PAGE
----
Maintaining Weight after Bariatric Surgery:


Lord of Penmai
Jul 5, 2011
Maintaining Weight after Bariatric Surgery:

Weight management has gained significance in the present day scenario with increasing affluence, abundance of convenience foods and lack of physical activity Morbid obesity is typically defined as being 100 pounds or more over ideal body weight or having a Body Mass Index of 40 or higher. With weight gain comes the requirement to cut the fat out, and one such medically suggested treatment for treating obesity is bariatric surgery. Bariatric surgery is emerging as the modality of choice to assist the morbidly obese in developing healthy lifestyles.

However, bariatric surgery is not without its myths. Today, with expert inputs from Dr. Deep Goel, Gastroenterologist at BLK Super Specialty Hospital, let's take a look at how exactly bariatric surgery can help an obese person lose weight...

Top 5 myths of bariatric surgery

Bariatric surgery is reversible. Except for the adjustable gastric band, none of the features of bariatric surgery are reversible.
You will never be hungry again, the way you used to be before undergoing bariatric surgery. This is not true. However, after bariatric surgery the patient will feel full after small meals. We advise you that majority of your meals should constitute protein as this keeps you full for longer and prevents mindless snacking.
You can’t get pregnant after bariatric surgery. This is a complete myth. Infact, it is observed that fertility generally tends to increase after weight loss surgery. However, we advise patients to use contraceptive devices for the initial year.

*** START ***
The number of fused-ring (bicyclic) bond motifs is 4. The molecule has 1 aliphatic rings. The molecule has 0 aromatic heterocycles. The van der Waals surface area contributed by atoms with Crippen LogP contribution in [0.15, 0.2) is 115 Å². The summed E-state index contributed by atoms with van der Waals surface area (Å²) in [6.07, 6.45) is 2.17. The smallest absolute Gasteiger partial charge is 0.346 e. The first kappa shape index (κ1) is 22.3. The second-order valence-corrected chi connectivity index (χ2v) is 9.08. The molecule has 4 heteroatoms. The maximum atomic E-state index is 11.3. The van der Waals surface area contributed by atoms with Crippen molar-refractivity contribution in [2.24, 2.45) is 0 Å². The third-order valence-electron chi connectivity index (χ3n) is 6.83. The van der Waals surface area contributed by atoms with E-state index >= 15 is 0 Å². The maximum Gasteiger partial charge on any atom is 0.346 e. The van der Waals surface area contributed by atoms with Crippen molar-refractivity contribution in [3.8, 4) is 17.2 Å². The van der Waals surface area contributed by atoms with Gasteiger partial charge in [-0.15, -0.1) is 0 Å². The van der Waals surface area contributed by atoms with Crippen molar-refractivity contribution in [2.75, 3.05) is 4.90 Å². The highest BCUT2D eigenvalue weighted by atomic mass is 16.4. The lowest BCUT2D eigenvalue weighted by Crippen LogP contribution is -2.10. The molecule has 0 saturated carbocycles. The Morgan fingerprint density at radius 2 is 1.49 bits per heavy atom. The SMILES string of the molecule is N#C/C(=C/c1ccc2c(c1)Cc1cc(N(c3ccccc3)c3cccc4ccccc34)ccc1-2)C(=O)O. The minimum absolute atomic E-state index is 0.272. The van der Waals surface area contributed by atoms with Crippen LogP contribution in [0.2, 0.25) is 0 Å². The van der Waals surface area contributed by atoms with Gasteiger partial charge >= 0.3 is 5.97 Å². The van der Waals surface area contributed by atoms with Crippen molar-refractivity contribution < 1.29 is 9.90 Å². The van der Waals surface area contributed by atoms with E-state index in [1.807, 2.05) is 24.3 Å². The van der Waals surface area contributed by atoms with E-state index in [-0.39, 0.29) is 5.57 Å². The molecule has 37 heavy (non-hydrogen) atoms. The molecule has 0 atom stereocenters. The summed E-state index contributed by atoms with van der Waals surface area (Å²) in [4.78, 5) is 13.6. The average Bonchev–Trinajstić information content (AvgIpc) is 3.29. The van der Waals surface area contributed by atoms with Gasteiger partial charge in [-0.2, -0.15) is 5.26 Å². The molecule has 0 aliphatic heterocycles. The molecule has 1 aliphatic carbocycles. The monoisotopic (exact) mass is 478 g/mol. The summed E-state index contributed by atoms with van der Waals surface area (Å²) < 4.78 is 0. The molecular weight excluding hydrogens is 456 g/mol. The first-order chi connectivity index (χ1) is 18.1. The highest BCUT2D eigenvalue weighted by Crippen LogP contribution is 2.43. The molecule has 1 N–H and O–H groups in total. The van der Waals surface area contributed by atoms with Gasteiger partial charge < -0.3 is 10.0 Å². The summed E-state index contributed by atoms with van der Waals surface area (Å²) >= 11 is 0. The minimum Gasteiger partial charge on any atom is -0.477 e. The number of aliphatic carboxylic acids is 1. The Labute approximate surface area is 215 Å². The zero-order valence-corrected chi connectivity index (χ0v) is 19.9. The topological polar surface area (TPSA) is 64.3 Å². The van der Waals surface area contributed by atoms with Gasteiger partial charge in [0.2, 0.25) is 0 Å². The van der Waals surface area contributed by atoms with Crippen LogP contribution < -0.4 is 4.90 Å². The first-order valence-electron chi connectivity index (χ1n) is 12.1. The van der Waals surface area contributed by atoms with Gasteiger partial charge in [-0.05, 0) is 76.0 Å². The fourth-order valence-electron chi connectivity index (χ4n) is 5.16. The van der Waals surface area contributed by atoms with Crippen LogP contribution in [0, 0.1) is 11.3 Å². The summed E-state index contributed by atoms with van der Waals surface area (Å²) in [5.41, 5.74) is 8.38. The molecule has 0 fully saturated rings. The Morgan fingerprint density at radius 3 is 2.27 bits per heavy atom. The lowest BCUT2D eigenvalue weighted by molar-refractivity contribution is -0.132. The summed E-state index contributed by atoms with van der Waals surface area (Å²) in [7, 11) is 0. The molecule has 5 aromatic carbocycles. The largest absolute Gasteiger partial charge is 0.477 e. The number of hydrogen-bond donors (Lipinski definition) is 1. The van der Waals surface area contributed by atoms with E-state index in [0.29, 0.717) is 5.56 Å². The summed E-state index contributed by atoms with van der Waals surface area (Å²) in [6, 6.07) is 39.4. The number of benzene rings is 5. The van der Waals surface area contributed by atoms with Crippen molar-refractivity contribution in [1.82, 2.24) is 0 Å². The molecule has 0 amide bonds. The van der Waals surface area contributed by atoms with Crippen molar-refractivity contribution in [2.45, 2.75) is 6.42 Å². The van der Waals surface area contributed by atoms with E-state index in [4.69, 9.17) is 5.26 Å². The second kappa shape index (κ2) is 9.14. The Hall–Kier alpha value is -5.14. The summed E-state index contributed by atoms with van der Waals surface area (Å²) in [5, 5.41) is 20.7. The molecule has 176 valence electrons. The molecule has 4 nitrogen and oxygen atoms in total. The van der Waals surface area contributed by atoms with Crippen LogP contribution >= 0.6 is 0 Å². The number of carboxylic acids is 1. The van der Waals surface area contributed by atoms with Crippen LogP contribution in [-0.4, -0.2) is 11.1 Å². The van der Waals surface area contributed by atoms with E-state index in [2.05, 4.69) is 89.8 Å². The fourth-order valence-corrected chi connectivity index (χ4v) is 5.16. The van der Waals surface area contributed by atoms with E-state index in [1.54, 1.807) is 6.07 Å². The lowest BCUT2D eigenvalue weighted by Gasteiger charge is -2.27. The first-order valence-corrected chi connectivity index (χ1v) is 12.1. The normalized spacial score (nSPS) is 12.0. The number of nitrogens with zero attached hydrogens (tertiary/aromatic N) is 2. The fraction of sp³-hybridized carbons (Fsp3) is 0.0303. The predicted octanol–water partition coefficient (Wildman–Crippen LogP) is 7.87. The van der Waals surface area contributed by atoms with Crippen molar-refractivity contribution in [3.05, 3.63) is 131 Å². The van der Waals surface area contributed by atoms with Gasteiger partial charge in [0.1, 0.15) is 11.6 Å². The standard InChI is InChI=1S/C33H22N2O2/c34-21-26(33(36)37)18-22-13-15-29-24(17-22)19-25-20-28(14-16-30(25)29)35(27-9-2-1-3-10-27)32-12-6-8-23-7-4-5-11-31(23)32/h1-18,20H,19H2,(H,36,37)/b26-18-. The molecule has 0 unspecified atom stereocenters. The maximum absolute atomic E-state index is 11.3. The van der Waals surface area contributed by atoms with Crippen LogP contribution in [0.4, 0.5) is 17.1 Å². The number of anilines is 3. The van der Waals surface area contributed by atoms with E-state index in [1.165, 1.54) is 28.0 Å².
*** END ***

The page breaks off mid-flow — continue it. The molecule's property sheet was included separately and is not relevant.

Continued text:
Bariatric surgery is very risky and should be avoided as much as possible. With the emergence of advance equipments, bariatric surgery has become quite safe. However, one has to keep in mind the usual complications related to any other surgery like, leak, injury to surrounding structure, deep vein thrombosis and pulmonary embolism.
Bariatric surgery involves a large incision and big scar. With advancements in technology, it is now done by minimal invasive techniques with few small holes in the stomach. It is safe and highly recommended for severely obese patients.
Bariatric surgery has no real benefit except for looking better. After bariatric surgery, obesity related medical conditions like diabetes, blood pressure, sleep apnea, joint pain, angina and infertility, PCOD, etc improve significantly. Looking better is just as added perk. However, it is important to note that weight control is an on-going maintenance and requires a healthy lifestyle above everything else.

Do’s and don’ts after bariatric surgery

Your progress rate should be from fluids to pureed foods and then to soft foods, slowly marching your way to the regular foods.
Do not drink liquids with meals. Drink fluids before and after one hour to meal.
Eat 4-6 tiny, protein-focused meals per day at regular intervals.
Stop eating when feeling full or if you feel any discomfort. Always cut food into small pieces and chew food properly to prevent blockage. Set aside 30 to 45 minutes for each meal and try and savor your food.
Concentrate on eating protein rich foods such as fish and seafood, paneer, eggs, and poultry. At mealtimes, eat protein foods first before any other food.
Avoid very sweet food, candy, chocolate, and high-sugar beverages to prevent the unpleasant effects of the dumping syndrome.